Standard for Examination of Documents


As we have mentioned within a number of previous blogs, one of the more problematical areas within documentary credits is the examination of documents.

UCP 600 article 14, ‘Standard for Examination of Documents', as indicated by its title, provides some basic rules in respect of the examination of documents. These are supplemented by the content of ICC Publication 'International Standard Banking Practice for the Examination of Documents under UCP 600' (ISBP 745).

Articles 14 (and 15 & 16) contain rules that are applicable once the goods are shipped, or services or performance provided, and the stipulated documents have been collated and presented by, or on behalf of, the beneficiary, to a nominated bank, confirming bank or issuing bank.

These rules express the examination standards by which banks determine whether or not a presentation is complying (UCP 600 article 14), the requirements when a bank determines that a presentation complies (UCP 600 article 15), and the action required when a presentation is determined not to comply (UCP 600 article 16). 

UCP 600 article 14 - History and Development

UCP 82, article 10, contained a very simple rule regarding the examination of documents - 'Banks must examine all documents and papers with care so as to ascertain that on their face they appear to be in order.'

Reference to "on their face" first appeared in UCP 222, article 7 - 'Banks must examine all documents with reasonable care to ascertain that they appear on their face to be in accordance with the terms and conditions of the credit.'

UCP 290, article 7, added reference to the concept of "inconsistency" - 'Documents which appear on their face to be inconsistent with one another will be considered as not appearing on their face to be in compliance with the terms and conditions of the Credit.'

UCP 400, article 23, introduced the wording that is now the basis for UCP 600 sub-article 14 (f).

UCP 500, article 13, saw the first reference to a sub-heading in UCP described as 'Standard for Examination of Documents'.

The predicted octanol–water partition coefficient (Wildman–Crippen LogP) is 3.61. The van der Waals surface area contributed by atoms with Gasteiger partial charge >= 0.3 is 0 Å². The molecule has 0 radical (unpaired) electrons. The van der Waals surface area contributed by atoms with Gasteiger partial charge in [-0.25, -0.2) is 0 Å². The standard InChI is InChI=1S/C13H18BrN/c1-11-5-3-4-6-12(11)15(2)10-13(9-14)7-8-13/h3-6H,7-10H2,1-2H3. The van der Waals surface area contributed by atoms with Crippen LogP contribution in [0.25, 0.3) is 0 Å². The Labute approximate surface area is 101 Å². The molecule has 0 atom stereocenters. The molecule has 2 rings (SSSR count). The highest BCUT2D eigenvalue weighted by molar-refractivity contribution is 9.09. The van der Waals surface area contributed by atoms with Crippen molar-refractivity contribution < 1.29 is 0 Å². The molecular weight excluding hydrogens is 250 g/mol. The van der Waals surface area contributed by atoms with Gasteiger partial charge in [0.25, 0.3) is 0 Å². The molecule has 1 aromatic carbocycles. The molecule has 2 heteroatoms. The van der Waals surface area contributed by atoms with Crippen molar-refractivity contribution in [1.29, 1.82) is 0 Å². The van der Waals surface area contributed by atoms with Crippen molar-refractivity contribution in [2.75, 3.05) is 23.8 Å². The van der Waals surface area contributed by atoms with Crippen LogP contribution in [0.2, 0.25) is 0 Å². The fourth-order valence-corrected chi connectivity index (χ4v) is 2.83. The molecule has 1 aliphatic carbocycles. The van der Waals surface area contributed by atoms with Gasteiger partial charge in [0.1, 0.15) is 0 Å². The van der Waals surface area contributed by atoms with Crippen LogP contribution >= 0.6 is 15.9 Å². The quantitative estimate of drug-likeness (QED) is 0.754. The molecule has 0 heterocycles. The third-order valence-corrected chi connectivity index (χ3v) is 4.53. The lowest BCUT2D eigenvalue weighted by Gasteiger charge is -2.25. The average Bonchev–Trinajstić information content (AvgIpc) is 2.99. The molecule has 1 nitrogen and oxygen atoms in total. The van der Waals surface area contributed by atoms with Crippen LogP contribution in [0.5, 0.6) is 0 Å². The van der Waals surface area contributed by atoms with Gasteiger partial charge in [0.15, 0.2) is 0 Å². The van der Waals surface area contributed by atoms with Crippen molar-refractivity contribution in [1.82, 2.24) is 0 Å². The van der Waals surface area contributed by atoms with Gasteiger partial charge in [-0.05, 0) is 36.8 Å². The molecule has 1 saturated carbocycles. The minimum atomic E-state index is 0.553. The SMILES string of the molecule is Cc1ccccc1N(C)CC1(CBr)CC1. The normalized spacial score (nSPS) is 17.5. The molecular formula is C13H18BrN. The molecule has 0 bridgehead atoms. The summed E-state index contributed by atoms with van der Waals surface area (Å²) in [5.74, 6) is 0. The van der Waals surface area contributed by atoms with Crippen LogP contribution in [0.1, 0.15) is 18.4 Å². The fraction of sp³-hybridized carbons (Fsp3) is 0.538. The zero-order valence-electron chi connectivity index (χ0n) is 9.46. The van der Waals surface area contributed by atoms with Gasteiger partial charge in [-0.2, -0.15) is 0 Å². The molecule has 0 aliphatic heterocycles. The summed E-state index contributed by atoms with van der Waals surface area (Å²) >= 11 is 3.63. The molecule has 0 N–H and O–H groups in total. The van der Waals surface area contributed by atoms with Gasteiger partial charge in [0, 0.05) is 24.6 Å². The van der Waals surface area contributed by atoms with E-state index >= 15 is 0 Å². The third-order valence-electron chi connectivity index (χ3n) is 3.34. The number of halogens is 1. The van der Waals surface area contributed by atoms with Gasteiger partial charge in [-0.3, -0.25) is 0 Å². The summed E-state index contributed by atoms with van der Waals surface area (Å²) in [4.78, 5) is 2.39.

UCP 600 article 14 and ISBP 745

As already mentioned, article 14 contains some key rules in respect of the standards to be adopted when examining documents presented under a documentary credit. These are supplemented and enhanced by the content of ISBP 745.

Some practitioners have argued that UCP and ISBP should be merged. When considering such a move, one needs to consider and appreciate that the success of UCP, for over 80 years, is down to its conciseness in being a set of rules instead of a 'how to', 'what if you do this' or 'what if this happens' publication. 

Apart from an obvious fact of making a much larger publication, there is a very strong case for keeping rules separate from a series of descriptions of practice. For example, a practice may be contested on the grounds that it is not applicable in a given situation or to a trade transaction involving parties from two or more specific countries, where other practices are the standard; however, rules will remain applicable to all parties unless the terms and conditions of the credit state otherwise (UCP 600 article 1). 

References in ISBP: the content or contexts of the sub-articles of UCP 600 article 14 are referenced in ISBP as follows:

  • Article 14 (in general) in Preliminary Considerations VI.
  • 14 (c) in paragraphs A6 (c), A18 (b) (ii) and (c), and A19 (b).
  • 14 (d) in paragraphs A6 (b), M4 and N4.
  • 14 (e) paragraphs D26, E22, F20, G20-21, H22, J17 and L1.
  • 14 (f) in paragraphs A10, A18 (a), B18, M1, N1, P4 and Q1.
  • 14 (h) in paragraph A26.
  • 14 (j) in paragraphs D20, E16, F14, G15, H16 and J11.

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